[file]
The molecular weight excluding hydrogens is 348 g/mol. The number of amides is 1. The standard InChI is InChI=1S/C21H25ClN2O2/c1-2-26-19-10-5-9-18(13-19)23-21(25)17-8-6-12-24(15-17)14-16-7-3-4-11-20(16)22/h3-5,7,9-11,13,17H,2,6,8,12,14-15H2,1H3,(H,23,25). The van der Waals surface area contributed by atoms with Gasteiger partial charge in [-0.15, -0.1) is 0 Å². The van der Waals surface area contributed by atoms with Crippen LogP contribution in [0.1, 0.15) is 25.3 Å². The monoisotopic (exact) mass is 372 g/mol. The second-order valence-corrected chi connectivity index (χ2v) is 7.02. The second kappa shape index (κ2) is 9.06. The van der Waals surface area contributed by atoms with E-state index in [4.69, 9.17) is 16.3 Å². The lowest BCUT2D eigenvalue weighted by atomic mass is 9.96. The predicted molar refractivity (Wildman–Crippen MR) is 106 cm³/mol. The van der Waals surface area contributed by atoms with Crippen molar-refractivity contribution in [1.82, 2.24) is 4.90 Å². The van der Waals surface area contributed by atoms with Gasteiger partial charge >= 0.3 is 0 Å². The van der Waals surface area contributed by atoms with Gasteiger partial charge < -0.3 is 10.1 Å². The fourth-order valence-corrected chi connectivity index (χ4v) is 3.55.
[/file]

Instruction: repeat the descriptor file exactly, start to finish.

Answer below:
The molecular weight excluding hydrogens is 348 g/mol. The number of amides is 1. The standard InChI is InChI=1S/C21H25ClN2O2/c1-2-26-19-10-5-9-18(13-19)23-21(25)17-8-6-12-24(15-17)14-16-7-3-4-11-20(16)22/h3-5,7,9-11,13,17H,2,6,8,12,14-15H2,1H3,(H,23,25). The van der Waals surface area contributed by atoms with Gasteiger partial charge in [-0.15, -0.1) is 0 Å². The van der Waals surface area contributed by atoms with Crippen LogP contribution in [0.1, 0.15) is 25.3 Å². The monoisotopic (exact) mass is 372 g/mol. The second-order valence-corrected chi connectivity index (χ2v) is 7.02. The second kappa shape index (κ2) is 9.06. The van der Waals surface area contributed by atoms with E-state index in [4.69, 9.17) is 16.3 Å². The lowest BCUT2D eigenvalue weighted by atomic mass is 9.96. The predicted molar refractivity (Wildman–Crippen MR) is 106 cm³/mol. The van der Waals surface area contributed by atoms with Crippen molar-refractivity contribution in [1.82, 2.24) is 4.90 Å². The van der Waals surface area contributed by atoms with Gasteiger partial charge >= 0.3 is 0 Å². The van der Waals surface area contributed by atoms with Gasteiger partial charge < -0.3 is 10.1 Å². The fourth-order valence-corrected chi connectivity index (χ4v) is 3.55.